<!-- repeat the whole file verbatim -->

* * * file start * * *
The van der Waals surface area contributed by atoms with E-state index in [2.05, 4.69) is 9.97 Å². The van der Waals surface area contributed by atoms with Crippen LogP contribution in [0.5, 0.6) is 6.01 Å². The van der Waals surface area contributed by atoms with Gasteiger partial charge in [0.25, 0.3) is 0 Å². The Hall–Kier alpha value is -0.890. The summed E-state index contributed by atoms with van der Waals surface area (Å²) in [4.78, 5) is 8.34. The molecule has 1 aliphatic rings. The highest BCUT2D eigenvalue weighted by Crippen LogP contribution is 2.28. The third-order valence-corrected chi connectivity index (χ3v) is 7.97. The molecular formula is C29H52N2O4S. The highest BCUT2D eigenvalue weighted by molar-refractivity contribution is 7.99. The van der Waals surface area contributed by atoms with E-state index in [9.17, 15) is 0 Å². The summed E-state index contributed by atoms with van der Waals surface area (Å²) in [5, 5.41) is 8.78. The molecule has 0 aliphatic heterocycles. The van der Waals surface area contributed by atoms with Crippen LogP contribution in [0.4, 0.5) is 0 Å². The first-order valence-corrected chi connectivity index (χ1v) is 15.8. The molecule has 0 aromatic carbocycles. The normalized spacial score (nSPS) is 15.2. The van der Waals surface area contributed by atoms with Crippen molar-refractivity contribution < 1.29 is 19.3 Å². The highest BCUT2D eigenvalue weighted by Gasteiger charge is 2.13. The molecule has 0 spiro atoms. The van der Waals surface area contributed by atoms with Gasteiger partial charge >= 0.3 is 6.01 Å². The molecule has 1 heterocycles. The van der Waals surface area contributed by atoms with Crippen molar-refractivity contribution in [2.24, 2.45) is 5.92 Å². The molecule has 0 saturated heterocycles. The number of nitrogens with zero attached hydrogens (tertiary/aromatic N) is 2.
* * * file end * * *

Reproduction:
The van der Waals surface area contributed by atoms with E-state index in [2.05, 4.69) is 9.97 Å². The van der Waals surface area contributed by atoms with Crippen LogP contribution in [0.5, 0.6) is 6.01 Å². The van der Waals surface area contributed by atoms with Gasteiger partial charge in [0.25, 0.3) is 0 Å². The Hall–Kier alpha value is -0.890. The summed E-state index contributed by atoms with van der Waals surface area (Å²) in [4.78, 5) is 8.34. The molecule has 1 aliphatic rings. The highest BCUT2D eigenvalue weighted by Crippen LogP contribution is 2.28. The third-order valence-corrected chi connectivity index (χ3v) is 7.97. The molecular formula is C29H52N2O4S. The highest BCUT2D eigenvalue weighted by molar-refractivity contribution is 7.99. The van der Waals surface area contributed by atoms with E-state index in [9.17, 15) is 0 Å². The summed E-state index contributed by atoms with van der Waals surface area (Å²) in [5, 5.41) is 8.78. The molecule has 0 aliphatic heterocycles. The van der Waals surface area contributed by atoms with Crippen LogP contribution in [0.4, 0.5) is 0 Å². The first-order valence-corrected chi connectivity index (χ1v) is 15.8. The molecule has 0 aromatic carbocycles. The normalized spacial score (nSPS) is 15.2. The van der Waals surface area contributed by atoms with Crippen molar-refractivity contribution < 1.29 is 19.3 Å². The highest BCUT2D eigenvalue weighted by Gasteiger charge is 2.13. The molecule has 0 spiro atoms. The van der Waals surface area contributed by atoms with Gasteiger partial charge >= 0.3 is 6.01 Å². The molecule has 1 heterocycles. The van der Waals surface area contributed by atoms with Crippen molar-refractivity contribution in [2.24, 2.45) is 5.92 Å². The molecule has 0 saturated heterocycles. The number of nitrogens with zero attached hydrogens (tertiary/aromatic N) is 2.